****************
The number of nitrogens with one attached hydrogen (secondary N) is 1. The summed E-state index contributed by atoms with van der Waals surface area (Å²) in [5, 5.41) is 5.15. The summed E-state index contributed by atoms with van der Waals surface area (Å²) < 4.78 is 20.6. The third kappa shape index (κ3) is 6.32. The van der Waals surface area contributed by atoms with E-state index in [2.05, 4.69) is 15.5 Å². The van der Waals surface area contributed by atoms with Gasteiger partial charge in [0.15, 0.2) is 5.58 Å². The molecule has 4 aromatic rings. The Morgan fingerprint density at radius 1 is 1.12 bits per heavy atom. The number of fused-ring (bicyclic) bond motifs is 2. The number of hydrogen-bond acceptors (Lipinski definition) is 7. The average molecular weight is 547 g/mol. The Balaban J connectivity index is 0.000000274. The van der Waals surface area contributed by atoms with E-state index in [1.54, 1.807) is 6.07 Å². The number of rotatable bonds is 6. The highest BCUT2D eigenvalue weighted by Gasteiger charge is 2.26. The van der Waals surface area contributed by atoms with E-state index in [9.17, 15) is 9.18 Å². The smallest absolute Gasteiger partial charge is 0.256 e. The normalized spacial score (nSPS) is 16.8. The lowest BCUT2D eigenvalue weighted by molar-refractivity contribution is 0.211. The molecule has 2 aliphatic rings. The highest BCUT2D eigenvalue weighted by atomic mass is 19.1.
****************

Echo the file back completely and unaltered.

The number of nitrogens with one attached hydrogen (secondary N) is 1. The summed E-state index contributed by atoms with van der Waals surface area (Å²) in [5, 5.41) is 5.15. The summed E-state index contributed by atoms with van der Waals surface area (Å²) < 4.78 is 20.6. The third kappa shape index (κ3) is 6.32. The van der Waals surface area contributed by atoms with E-state index in [2.05, 4.69) is 15.5 Å². The van der Waals surface area contributed by atoms with Gasteiger partial charge in [0.15, 0.2) is 5.58 Å². The molecule has 4 aromatic rings. The Morgan fingerprint density at radius 1 is 1.12 bits per heavy atom. The number of fused-ring (bicyclic) bond motifs is 2. The number of hydrogen-bond acceptors (Lipinski definition) is 7. The average molecular weight is 547 g/mol. The Balaban J connectivity index is 0.000000274. The van der Waals surface area contributed by atoms with E-state index in [1.54, 1.807) is 6.07 Å². The number of rotatable bonds is 6. The highest BCUT2D eigenvalue weighted by Gasteiger charge is 2.26. The van der Waals surface area contributed by atoms with E-state index in [9.17, 15) is 9.18 Å². The smallest absolute Gasteiger partial charge is 0.256 e. The normalized spacial score (nSPS) is 16.8. The lowest BCUT2D eigenvalue weighted by molar-refractivity contribution is 0.211. The molecule has 2 aliphatic rings. The highest BCUT2D eigenvalue weighted by atomic mass is 19.1.